Typical Eating Behaviors in Young Children

Child Care October 01, 2015 Print Friendly and PDF

Toddler eating roll

Dealing with eating challenges such as picky eaters and food "strikes" is a common challenge in child care. Remember that children grow at different rates, and their appetites, food preferences and eating habits change as they get older.

When you're caring for a group of children, how do you know what eating behaviors are typical? Here are some of the most common milestones.

Ages 1-2

  • Has less appetite as growth slows
  • Is weaned from breast or bottle, especially during the day
  • Learns to drink from a cup
  • Cuts back to about 2 cups of milk daily
  • Learns to bring food to mouth with a spoon
  • Likes to feed self but will likely need some help
  • Copies what other children and adults are eating at meals and snacks
  • Has difficulty chewing when cutting new teeth
  • Has acute taste buds that can detect slight differences in foods
  • Develops specific food likes and dislikes
  • Begins liking and showing an interest in sweet foods
  • Touches and plays with food
  • Responds to differences in food texture
  • Says "no" to specific foods

Ages 2-3

  • Can use a spoon and fork easily
  • Requests desserts and sweets
  • Is able to wait a short time for requests to be filled
  • Is willing to eat raw vegetables but may refuse salads
  • Accepts green vegetables more readily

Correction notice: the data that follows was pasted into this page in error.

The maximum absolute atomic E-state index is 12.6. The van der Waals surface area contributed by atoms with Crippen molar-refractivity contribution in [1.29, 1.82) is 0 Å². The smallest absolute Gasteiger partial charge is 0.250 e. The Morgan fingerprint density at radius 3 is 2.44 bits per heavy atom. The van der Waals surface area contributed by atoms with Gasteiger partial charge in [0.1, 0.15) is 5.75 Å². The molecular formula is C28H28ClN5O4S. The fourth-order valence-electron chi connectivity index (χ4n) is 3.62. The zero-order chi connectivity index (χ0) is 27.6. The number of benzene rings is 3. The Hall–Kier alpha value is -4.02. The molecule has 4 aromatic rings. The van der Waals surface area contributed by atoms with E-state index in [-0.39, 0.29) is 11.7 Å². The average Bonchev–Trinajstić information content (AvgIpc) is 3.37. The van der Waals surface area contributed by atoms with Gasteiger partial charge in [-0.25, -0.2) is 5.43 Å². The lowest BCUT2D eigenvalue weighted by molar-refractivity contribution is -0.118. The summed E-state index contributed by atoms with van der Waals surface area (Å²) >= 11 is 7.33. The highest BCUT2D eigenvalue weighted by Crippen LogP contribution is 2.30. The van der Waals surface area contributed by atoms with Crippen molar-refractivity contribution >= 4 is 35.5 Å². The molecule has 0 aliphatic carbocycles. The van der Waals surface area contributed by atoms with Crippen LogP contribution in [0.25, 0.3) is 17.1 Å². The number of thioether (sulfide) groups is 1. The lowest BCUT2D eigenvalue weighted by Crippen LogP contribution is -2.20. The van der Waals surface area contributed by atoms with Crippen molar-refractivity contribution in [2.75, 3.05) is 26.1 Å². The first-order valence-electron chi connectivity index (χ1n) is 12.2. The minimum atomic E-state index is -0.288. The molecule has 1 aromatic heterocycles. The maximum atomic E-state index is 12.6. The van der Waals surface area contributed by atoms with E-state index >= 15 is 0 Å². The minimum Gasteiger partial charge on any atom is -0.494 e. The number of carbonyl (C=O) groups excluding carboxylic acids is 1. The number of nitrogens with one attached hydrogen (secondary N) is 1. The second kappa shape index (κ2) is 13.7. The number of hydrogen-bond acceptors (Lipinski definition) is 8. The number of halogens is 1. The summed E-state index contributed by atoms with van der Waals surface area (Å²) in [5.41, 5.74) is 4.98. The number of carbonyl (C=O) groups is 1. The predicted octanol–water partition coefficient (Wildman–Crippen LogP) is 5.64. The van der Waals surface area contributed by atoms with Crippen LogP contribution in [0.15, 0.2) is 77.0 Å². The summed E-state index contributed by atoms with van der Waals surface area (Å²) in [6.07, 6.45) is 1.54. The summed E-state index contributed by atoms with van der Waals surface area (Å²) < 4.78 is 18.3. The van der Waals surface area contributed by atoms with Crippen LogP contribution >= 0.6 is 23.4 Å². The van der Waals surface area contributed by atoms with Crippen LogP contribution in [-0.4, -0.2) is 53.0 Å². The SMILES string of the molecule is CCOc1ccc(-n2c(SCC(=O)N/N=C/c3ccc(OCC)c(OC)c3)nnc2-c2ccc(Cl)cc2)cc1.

• Responds to simple either/or food choices, such as, "Would you like a peach or pear?"

Ages 4-5

  • Has food jags, insisting on eating only specific foods
  • Goes on food strikes, refusing to eat certain foods
  • Is easily influenced to try new foods when other children and adults try them
  • Requests foods seen in television ads
  • Prefers plain cooking,dislikes many mixed food dishes and gravies
  • Insists that foods be separated on the plate, gets upset if foods touch
  • Has a gradual increase in appetite

Ages 6-8

  • Shows more interest in trying new foods
  • Continues to be influenced by other children, parents, providers, teachers and television ads
  • Enjoys preparing simple foods and snacks
  • Enjoys reading and following recipes in cooking activities
  • Prefers using real kitchen tools and utensils rather than child-sized plastic ones
  • Has an increased appetite

For More Information

To learn more about healthy eating, check out the following eXtension Alliance for Better Child Care articles:

Photo by carbonnyc / CC BY http://creativecommons.org/licenses/by/2.0/

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USDA / NIFA

This work is supported by the USDA National Institute of Food and Agriculture, New Technologies for Ag Extension project.